One of the thing that fascinates me is the amount of importance some wine enthusiasts place on the rating a wine received. Here’s the thing, I get it. You seek guidance. You want to know that you’re not wasting your time tasting an “inferior” wine when you could be sipping a “superior” one. You want some kind of guarantee that the wine you’re purchasing today will be good when you open it tomorrow, or next week, month, year, or decade.
But, what if I don’t agree with the ratings? What if that 90 point wine to me is just ‘ok’. What if I find that the alcohol in some of those wines is so overpowering that I can’t really taste the fruit? I ask this because this has happened before. I’ve tasted a wine, with a rated promise that it’s a good one, only to be disappointed with it. And, this this has happened more than once. Does that mean that the point system is a moot point? Does it mean that something is wrong with my palette? Or, here’s a crazy thought, what if something is wrong with Robert Parker’s palette?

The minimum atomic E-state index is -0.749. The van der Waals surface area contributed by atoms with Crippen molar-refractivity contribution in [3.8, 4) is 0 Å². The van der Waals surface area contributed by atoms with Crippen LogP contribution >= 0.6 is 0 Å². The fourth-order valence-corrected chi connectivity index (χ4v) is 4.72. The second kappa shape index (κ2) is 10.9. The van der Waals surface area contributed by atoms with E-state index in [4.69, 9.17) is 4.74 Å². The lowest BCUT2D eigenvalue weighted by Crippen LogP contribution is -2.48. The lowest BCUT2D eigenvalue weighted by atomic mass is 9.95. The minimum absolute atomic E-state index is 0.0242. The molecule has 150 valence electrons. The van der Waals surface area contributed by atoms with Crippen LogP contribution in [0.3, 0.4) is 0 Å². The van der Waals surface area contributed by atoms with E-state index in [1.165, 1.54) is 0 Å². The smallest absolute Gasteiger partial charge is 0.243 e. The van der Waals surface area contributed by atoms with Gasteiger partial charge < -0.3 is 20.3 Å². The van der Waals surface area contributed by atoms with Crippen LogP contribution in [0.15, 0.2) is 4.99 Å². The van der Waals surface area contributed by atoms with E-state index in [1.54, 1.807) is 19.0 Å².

Here’s what I think. I think that if a wine enthusiast is solely drinking wine with high ratings, that they are robbing themselves of the experience and education of all of the other wines. There is so much to learn and so many opportunities to learn about wine, why limit yourself to tasting only what someone else thinks is the best? Do yourselves a favor, create your own rating system. It can be complicated and point driven, or happy faces, doesn’t matter — just don’t cave to the the ratings of another. Sure, you can consider them, but do your due diligence and discover new wines, decide which ones you like and rate them your way.
A good friend of mine has always told me that “wine is a journey of discovery” – don’t limit your journey to follow someone else’s map, create your own, discover what you like and what you don’t like. I promise, it will make for so much more interesting conversation next time someone brings up the point value of a wine.